When Humans are the Vector: How to Track Disease with Imagery
Listening to NPR this morning on the spread of Ebola got me thinking about tracking disease with imagery. Some diseases are well suited to monitoring with imagery because the vectors can be secondarily observed. I would consider secondary observation to be looking for thatched roofs in developing countries as potential sites for infestations of rodents that carry hanta or other diseases, or looking for logged areas in tropical forest, which upsets the natural drainage of water and can then become breeding grounds for mosquitoes, http://dukespace.lib.duke.edu/dspace/handle/10161/8551. Ebola, because of the methods of transmission, is a tougher beast to observe with imagery. But there are a couple ways one could use imagery:
1. Looking for and identifying high-density urban areas where close person to person proximity could create higher risk
2. Using imagery in conjunction with GIS to map areas of known virus presence, then use imagery to digitize roads or other transportation corridors that may or may not be mapped to better understand physical transport routes of the illness
3. Trying to perform correlations with imagery derived information, e.g. statistically modeling whether transmission rates are higher in certain sized populations, near certain geographic features or near civic places.
So after hearing grim statistics and not knowing much about equatorial West Africa, I set out to see what imagery I could find. Of the 10 scenes I could find from Landsat 8in 2014, only one was suitable for looking at Monrovia. Turns out Liberia is very cloudy, which is why SAR comes in so handy for cloudy environments. Even if you can’t observe exactly the same features with SAR, you can “see” through clouds, which is why SAR is so important to the cloudy parts of the world and why the Sentinel Mission with widely available no cost SAR data is so important.
Here is a Landsat 8 image of the West Point area of Monrovia, Liberia. The right side is enhanced with the new NNDiffuse Pan Sharpening algorithm. Even though the Landsat pan band is only 15 meters, you get a much better idea of the density of that area once the data are sharpened. The imagery can still be used in spectral processing routines to extract further information.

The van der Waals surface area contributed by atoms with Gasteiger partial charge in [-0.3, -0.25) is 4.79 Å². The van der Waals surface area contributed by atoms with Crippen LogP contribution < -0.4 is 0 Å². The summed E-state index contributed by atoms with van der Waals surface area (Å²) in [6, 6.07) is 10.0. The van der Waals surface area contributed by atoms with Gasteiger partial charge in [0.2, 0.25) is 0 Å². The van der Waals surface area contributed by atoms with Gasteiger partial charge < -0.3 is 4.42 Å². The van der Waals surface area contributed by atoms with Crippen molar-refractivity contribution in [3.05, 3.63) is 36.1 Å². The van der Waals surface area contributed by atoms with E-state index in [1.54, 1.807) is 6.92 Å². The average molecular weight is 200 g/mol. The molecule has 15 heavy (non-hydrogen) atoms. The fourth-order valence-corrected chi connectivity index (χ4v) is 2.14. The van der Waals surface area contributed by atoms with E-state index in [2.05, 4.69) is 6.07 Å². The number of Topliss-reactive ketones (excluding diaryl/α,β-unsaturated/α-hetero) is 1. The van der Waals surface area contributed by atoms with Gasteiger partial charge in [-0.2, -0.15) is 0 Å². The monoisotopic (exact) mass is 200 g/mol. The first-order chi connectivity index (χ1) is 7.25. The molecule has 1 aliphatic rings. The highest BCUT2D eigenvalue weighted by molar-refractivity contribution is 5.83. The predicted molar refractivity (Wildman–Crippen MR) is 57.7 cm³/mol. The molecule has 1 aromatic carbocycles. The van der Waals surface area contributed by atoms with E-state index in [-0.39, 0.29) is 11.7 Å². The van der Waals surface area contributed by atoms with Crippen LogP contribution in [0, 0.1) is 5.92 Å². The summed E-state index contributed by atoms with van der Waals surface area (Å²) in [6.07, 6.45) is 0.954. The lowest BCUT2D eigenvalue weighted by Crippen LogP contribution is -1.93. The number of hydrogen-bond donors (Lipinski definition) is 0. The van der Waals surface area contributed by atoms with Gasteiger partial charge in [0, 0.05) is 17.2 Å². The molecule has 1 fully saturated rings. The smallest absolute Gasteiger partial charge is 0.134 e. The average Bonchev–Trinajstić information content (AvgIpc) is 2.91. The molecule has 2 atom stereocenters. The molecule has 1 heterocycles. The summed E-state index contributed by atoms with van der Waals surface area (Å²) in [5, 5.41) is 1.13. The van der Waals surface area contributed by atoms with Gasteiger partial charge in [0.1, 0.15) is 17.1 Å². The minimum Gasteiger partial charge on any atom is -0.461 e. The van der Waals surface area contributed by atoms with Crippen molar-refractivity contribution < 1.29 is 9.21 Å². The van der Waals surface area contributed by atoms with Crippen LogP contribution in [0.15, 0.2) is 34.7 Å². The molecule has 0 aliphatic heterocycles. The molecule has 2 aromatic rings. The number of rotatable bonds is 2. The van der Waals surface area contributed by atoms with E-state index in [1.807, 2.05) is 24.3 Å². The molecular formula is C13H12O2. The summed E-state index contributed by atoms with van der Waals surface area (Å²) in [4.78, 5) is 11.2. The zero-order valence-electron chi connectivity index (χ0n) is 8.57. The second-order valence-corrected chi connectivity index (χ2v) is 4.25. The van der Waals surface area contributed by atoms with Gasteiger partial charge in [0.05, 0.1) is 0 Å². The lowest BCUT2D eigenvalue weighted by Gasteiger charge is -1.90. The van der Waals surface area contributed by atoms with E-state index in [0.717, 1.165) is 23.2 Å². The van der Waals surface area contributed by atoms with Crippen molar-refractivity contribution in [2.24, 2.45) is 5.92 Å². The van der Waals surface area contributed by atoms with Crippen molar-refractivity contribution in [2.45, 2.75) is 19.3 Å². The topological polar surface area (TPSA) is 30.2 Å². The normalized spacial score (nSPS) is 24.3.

So at this point, you have data with higher resolution and retained spectral content, so I can run any ENVI spectral processing tools. In this case, I’ll use feature extraction because the segments created correspond well to human geographic features like more dense and less dense neighborhoods/districts.
You can see in the figure above previewing the feature extraction segments, that the more dense neighborhood of West Point is extracted as a unique segment as are neighborhoods of other densities. Information like this could be used to prioritize education programs, health teams, field hospital locations, creating outreach messaging etc.
I also get spatial and spectral statistics about each segment that could help me if I was studying population density and trying to find other dense locations in the world and then compare that to socio economic data or if I were trying to understand density’s relationship to social justice or security. The key thing to making these discoveries is the availability of data that has sufficient spatial resolution that spatial and spectral differences can be extracted. The original Landsat data is ok for this type of work, especially for larger cities with district boarders, but more information could be extracted from hi-res data like Pleiades and WorldView data, but typically that imagery comes at a cost and the data are not always available, meaning the instrument hasn’t been tasked for every part of the world. Exelis VIS is working on an option to make high res data available to new users, I can’t go into all the details, just stay tuned in the next couple weeks.
While stopping something like Ebola takes Herculean hard work on the ground, imagery can help guide efforts and devise a plan for future prevention.
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